Anyone who enjoyed a workout at Stony Brook’s Campus Recreation Center in April had to pass right by Emma Tulip’s display in the lobby — and possibly add another 22 pushups to their workout regimen.
The event she was promoting — “22 in 22,” known more informally as The Pushup Challenge — is a reminder that an average of 22 veterans take their lives every day in the United States. Emma and other college students throughout the nation are hoping to reverse that trend by creating better support services and increasing awareness of our veterans’ plight.
Emma ’16, a Health Science major and CHILL Peer Educator, first heard about “22 in 22” from SBU graduate and CHILL member Alexandria Imperato, who is now in her first year of medical school at Stony Brook. CHILL internships, offered by the Center for Prevention and Outreach, focus on mental health and wellness. She did some research and learned that other universities were doing different variations of “22 in 22” and holding similar events.
Emma was moved to take action because she has a cousin in the marines who just returned from Afghanistan as well as friends who are serving in the military.
Emma didn’t just play the drill sergeant, however. She got right down on the mat on a daily basis to practice what she preached, only missing one day due to a doctor’s appointment. All told, she amassed roughly 50 hours planning and supporting the event.
She also had plenty of help, beginning with the Campus Recreation staff, who allowed her to reserve space in their lobby and provide her with a table and mats. Chill educator and psychology major Cassandra Nikac ’15 volunteered to help three days a week as did Bioethics graduate student Katarina Norte, who posted a video of her pushups to the “22 in 22” Facebook page.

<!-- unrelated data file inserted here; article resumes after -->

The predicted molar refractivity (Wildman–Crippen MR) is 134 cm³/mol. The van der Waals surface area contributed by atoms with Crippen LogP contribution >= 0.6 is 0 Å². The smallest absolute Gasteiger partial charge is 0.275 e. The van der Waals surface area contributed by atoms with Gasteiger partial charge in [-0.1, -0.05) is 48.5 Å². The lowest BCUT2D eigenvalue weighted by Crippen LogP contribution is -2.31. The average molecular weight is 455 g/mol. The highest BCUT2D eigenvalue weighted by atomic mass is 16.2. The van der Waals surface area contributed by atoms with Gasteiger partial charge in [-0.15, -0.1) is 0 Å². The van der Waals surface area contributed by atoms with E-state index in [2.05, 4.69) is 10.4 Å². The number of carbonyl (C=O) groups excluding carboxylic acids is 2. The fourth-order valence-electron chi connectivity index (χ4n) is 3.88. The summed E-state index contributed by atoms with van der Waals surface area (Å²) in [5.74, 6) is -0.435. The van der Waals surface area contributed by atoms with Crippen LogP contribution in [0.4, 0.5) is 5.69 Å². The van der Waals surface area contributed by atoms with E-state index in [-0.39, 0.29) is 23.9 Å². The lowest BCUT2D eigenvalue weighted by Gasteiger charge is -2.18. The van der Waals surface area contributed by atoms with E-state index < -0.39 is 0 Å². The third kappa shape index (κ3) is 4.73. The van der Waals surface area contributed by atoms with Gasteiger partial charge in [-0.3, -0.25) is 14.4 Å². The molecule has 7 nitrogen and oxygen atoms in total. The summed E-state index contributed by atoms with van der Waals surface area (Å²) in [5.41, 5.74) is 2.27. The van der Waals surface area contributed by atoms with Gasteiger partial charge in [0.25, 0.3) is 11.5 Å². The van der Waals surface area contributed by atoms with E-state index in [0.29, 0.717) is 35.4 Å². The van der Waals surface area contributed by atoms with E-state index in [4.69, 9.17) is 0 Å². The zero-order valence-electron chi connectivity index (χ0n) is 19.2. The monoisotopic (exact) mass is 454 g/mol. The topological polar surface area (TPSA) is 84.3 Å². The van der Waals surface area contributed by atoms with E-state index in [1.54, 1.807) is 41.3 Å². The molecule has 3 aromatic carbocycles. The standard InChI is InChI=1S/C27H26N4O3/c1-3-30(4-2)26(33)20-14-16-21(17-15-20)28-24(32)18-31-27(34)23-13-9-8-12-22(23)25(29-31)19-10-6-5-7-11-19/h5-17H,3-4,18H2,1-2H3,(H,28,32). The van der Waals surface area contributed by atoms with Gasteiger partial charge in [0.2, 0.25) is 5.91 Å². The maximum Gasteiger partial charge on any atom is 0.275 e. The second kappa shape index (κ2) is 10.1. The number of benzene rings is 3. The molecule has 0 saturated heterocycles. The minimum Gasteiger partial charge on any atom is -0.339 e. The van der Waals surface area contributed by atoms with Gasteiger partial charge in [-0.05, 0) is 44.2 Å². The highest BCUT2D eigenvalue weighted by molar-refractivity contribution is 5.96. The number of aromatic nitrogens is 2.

Emma estimated that she and Katarina performed at least 968 pushups and that Stony Brook students totaled more than 6,000 throughout the event. Campus Tours brought more than 300 prospective students by to explain the purpose of the event and Counseling and Psychological Services/Health Science Center services available on campus. The Long Island State Veterans Home helped support the event by posting information on its website.
Stony Brook’s Community Relations Team, a department of the Stony Brook University Police force, supported the event as well, with contributions from officers Pete Thompson, Joe Bica and Jared King.
“I’ve reached more than 1,000 people with this information and knowledge is power,” Emma said. “Maybe the heightened awareness will lead to an increase in donations to organizations that support veterans’ needs and help bring attention to the large number of returning veterans who are now non-traditional students in colleges who need our support.”
— Story and photos by Glenn Jochum